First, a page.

A head for heights

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Tower scaffolds are widely used for work at height, but they must be carefully selected and only erected and used by trained and competent people.

Scaffold towers are a familiar tool for many workers, who find them a quick and convenient way to work at height. But how do you make sure your team is protected up there? It starts with providing safe, reliable equipment.

Select safe equipment

I won’t tiptoe around it – you need a tower you can trust with your life. This isn’t the time to cut costs or pick the first item you find online. A good quality, reliable tower will provide your team with a safe working platform for years to come, so do your research.

Check it’s certified

Luckily, there’s an easy way to tell if a tower includes all the safety features you need. Simply check that it’s certified to the relevant design standard.

If it’s a mobile access tower – a straight up and down, single bay structure with four legs and wheels – it must comply with BS EN 1004. If it’s another configuration of tower, such as a cantilever tower, the relevant standard is BS 1139-6.

Don Aers: "You need a tower you can trust with your life."

These standards tell you that a tower meets minimum safety requirements, such as:

  • Purpose designed platforms with safe trapdoor entry and exit
  • Built in access for safe ascent and descent
  • Supplied with the correct size and quantity of stabilisers to prevent overturning
  • Has the correct quantity and number of guardrails and toe-boards with the correct gaps and dimensions to prevent a person or object falling.

BS EN 1004 is being updated soon and BS 1139-6 is under review, so this is a great time to specify their use in your organisation.

Choose a reliable brand

PASMA is the voice of authority on access towers. Our members come from across the industry, including manufacturers, hire centres and training companies. They have one thing in common – a commitment to raising tower safety standards.

If you choose towers that have been manufactured by PASMA members you’ll know they prioritise your safety above all else. It’s a condition of membership that their towers meet the most up-do-date standards and are independently certified. If you’re renting a tower, using a PASMA hire centre will provide the same reassurance.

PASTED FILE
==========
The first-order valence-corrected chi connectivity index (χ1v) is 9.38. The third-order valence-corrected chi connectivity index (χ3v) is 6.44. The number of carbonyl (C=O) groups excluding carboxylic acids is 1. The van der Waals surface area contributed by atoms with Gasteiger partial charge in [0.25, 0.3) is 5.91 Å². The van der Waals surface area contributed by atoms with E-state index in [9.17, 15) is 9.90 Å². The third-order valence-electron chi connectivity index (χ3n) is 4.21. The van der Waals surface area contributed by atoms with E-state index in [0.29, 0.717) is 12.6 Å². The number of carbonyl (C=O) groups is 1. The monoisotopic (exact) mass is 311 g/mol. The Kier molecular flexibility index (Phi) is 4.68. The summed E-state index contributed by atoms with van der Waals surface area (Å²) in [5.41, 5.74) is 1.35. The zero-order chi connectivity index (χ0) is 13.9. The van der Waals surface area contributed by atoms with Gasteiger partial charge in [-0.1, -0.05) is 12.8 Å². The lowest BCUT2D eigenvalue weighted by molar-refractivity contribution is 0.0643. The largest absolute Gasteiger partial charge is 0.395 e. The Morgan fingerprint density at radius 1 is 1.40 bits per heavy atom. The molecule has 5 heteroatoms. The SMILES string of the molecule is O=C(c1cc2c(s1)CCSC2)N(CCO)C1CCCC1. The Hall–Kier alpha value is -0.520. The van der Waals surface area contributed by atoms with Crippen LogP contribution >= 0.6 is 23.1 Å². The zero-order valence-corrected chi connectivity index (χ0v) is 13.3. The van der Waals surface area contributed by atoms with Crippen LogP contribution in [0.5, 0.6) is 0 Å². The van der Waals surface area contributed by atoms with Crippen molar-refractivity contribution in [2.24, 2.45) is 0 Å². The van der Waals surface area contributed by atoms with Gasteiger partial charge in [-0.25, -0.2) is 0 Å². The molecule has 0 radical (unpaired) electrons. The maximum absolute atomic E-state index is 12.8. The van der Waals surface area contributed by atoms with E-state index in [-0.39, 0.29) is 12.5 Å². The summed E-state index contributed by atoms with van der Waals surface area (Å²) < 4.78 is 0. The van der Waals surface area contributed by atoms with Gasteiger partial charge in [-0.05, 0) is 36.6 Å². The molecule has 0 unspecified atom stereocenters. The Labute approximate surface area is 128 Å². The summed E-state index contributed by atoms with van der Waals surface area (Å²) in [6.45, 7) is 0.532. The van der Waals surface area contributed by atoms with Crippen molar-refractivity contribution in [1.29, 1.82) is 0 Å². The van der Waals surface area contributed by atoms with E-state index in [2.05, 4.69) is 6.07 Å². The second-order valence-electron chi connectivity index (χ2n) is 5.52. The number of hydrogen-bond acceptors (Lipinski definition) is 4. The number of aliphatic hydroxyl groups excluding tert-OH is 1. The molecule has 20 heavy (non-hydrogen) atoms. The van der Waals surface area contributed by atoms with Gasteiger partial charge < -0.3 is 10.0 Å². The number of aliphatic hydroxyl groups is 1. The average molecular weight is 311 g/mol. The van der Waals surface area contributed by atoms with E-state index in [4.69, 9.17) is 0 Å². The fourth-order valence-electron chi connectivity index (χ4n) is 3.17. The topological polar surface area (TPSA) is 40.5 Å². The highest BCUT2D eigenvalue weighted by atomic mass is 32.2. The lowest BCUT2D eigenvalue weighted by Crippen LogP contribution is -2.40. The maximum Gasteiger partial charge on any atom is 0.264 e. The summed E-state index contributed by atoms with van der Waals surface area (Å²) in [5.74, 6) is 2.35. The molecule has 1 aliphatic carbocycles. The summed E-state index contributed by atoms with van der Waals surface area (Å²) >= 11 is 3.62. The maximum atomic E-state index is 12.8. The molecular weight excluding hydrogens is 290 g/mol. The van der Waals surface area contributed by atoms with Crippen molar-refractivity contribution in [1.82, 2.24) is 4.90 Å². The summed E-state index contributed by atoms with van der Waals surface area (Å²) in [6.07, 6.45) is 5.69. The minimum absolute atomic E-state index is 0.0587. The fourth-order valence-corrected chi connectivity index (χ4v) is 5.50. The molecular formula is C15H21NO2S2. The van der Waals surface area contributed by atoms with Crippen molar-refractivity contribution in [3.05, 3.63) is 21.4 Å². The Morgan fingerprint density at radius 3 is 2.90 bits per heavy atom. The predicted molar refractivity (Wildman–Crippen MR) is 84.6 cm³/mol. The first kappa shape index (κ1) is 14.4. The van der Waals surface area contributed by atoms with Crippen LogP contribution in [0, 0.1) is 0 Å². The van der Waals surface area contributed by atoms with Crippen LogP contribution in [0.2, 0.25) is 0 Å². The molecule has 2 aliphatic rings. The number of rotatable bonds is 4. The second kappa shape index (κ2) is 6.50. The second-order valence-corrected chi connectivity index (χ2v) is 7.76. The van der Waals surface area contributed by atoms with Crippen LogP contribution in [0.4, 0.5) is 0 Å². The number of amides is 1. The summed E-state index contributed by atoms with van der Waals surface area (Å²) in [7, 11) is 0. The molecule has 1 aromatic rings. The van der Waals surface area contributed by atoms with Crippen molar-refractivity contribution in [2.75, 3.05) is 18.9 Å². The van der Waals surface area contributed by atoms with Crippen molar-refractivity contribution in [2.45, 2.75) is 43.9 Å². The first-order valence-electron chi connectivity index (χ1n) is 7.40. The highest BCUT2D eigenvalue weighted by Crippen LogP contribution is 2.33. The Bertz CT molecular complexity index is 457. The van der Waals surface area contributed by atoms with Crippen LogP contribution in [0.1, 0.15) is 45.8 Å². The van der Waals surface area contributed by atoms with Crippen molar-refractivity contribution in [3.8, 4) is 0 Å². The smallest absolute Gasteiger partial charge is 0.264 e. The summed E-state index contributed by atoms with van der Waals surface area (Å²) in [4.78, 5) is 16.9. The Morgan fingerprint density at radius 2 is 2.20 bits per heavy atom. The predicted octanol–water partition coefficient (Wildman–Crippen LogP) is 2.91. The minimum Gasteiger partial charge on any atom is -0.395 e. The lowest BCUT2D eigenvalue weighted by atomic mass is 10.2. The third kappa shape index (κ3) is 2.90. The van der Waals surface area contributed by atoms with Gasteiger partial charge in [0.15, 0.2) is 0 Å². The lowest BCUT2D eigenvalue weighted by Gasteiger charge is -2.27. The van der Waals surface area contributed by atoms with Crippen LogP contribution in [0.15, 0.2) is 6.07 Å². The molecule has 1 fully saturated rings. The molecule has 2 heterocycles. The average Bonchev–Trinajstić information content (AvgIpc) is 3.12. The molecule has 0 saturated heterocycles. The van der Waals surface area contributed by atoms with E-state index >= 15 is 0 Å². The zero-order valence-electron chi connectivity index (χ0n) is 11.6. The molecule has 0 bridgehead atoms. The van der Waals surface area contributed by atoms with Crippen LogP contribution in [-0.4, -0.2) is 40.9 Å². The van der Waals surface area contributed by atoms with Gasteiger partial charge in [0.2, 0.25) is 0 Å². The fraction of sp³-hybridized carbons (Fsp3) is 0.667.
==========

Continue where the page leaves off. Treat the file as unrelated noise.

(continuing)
Use it safely: training for your team

Even a certified tower is only safe if it’s assembled, inspected, used and dismantled by competent workers. Anyone working with a mobile access tower should have passed a PASMA Towers for Users training course within the last five years and we recommend their managers and supervisors complete PASMA Towers for Managers.

Even a certified tower is only safe if it’s assembled, inspected, used and dismantled by competent workers

Additional training is needed for anything other than a simple BS EN 1004 mobile access tower. There’s a growing range of BS 1139-6 tower configurations available, with a corresponding PASMA training course for each of them:

  • Cantilever towers
  • Towers on stairways
  • Towers with bridges
  • Linked towers
  • Large deck towers.

If it’s not practical to have your own workers trained, or if you need a non-standard tower designed for your site, you can use a PASMA ‘Hire & Assembly’ Member. Their qualified Access Tower Specialists will assemble and dismantle the tower for you.

Use it safely: follow the instruction manual

Even though the person assembling the tower must be trained, they must always have, and follow, the instruction manual provided by the manufacturer or hirer. It must be available on site as it contains critical safety information, including:

  • How to assemble the tower without ever standing on an unprotected platform
  • The bracing pattern, which gives the tower its strength and must be followed exactly
  • The maximum safe working load
  • Information about hazards.

Following the manual is the only way to ensure the tower has all the strength, stability and safety features that its manufacturer intended.

Don’t forget the tower needs to be inspected before use and a report of the inspection (normally in the form of a PASMA inspection record attached to the tower) available on site and kept for three months after.

Preparing for new standards

For the smoothest possible transition to new tower standards, PASMA recommends taking the time now to review your company’s purchasing policy to ensure it specifies that any towers you’re buying or hiring must be certified to the latest version of:

  • BS EN 1004 (mobile access towers); or
  • BS 1139-6 (cantilever towers, towers on stairways, towers with bridges, linked towers and large deck towers); or
  • BS 8620 (low level work platforms, also known as podiums).

Make sure you’re only using towers that meet these standards, and if you aren’t, update your fleet at the earliest opportunity.

It is also essential to regularly inspect any towers you currently own to ensure they’re in good working condition. If they are, you won’t need to replace them even when the standards change. When they need replacing or if you’re buying additional towers, make sure they meet the latest version of the standard.

BS EN 1004:2020

We expect BS EN 1004:2020 to be published later this year and the old version to be withdrawn 12 months afterwards. The year in between is a transition period.

Having followed the advice in this article, you’ll be ready to seamlessly adopt the new standard when it comes into effect. In the meantime, you have the reassurance of knowing that your workers are using safe towers for every job.

PASMA will be providing regular updates on the implementation of BS EN 1004 and producing detailed guidance on its implications for tower users, including for health and safety practitioners.

Register for the updates at: pasma.co.uk/en1004

Don Aers is Technical director at PASMA



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